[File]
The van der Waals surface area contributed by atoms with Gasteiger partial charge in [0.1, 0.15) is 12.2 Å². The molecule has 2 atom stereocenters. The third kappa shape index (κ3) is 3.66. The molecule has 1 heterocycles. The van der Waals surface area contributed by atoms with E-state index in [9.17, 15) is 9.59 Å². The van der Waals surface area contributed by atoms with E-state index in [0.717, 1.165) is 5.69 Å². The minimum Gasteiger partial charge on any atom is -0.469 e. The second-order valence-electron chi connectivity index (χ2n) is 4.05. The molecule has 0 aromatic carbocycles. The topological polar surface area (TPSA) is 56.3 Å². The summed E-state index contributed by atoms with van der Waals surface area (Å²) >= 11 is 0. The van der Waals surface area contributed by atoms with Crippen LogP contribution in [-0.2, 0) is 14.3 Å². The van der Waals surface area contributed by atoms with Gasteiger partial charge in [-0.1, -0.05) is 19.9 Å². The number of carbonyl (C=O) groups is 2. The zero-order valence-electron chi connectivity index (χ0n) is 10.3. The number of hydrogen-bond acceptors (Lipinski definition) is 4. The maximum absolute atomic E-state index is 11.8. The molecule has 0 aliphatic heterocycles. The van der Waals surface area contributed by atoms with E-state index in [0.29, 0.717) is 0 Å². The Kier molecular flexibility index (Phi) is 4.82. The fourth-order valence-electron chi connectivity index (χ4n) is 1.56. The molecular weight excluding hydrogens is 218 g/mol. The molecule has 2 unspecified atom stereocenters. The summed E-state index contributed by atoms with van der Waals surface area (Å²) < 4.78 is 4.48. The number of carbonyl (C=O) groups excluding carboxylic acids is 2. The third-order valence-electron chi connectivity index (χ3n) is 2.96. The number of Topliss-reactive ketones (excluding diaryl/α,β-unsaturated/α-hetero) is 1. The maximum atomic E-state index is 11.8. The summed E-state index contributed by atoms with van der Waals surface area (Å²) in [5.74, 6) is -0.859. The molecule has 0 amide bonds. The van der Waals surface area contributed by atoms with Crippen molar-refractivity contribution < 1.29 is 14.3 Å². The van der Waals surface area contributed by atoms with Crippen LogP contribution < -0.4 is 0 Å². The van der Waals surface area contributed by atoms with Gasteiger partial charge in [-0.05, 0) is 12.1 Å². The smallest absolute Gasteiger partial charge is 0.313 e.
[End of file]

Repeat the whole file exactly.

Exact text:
The van der Waals surface area contributed by atoms with Gasteiger partial charge in [0.1, 0.15) is 12.2 Å². The molecule has 2 atom stereocenters. The third kappa shape index (κ3) is 3.66. The molecule has 1 heterocycles. The van der Waals surface area contributed by atoms with E-state index in [9.17, 15) is 9.59 Å². The van der Waals surface area contributed by atoms with E-state index in [0.717, 1.165) is 5.69 Å². The minimum Gasteiger partial charge on any atom is -0.469 e. The second-order valence-electron chi connectivity index (χ2n) is 4.05. The molecule has 0 aromatic carbocycles. The topological polar surface area (TPSA) is 56.3 Å². The summed E-state index contributed by atoms with van der Waals surface area (Å²) >= 11 is 0. The van der Waals surface area contributed by atoms with Crippen LogP contribution in [-0.2, 0) is 14.3 Å². The van der Waals surface area contributed by atoms with Gasteiger partial charge in [-0.1, -0.05) is 19.9 Å². The number of carbonyl (C=O) groups is 2. The zero-order valence-electron chi connectivity index (χ0n) is 10.3. The number of hydrogen-bond acceptors (Lipinski definition) is 4. The maximum absolute atomic E-state index is 11.8. The molecule has 0 aliphatic heterocycles. The van der Waals surface area contributed by atoms with E-state index in [0.29, 0.717) is 0 Å². The Kier molecular flexibility index (Phi) is 4.82. The fourth-order valence-electron chi connectivity index (χ4n) is 1.56. The molecular weight excluding hydrogens is 218 g/mol. The molecule has 2 unspecified atom stereocenters. The summed E-state index contributed by atoms with van der Waals surface area (Å²) < 4.78 is 4.48. The number of carbonyl (C=O) groups excluding carboxylic acids is 2. The third-order valence-electron chi connectivity index (χ3n) is 2.96. The number of Topliss-reactive ketones (excluding diaryl/α,β-unsaturated/α-hetero) is 1. The maximum atomic E-state index is 11.8. The summed E-state index contributed by atoms with van der Waals surface area (Å²) in [5.74, 6) is -0.859. The molecule has 0 amide bonds. The van der Waals surface area contributed by atoms with Crippen molar-refractivity contribution < 1.29 is 14.3 Å². The van der Waals surface area contributed by atoms with Crippen LogP contribution < -0.4 is 0 Å². The van der Waals surface area contributed by atoms with Gasteiger partial charge in [-0.05, 0) is 12.1 Å². The smallest absolute Gasteiger partial charge is 0.313 e.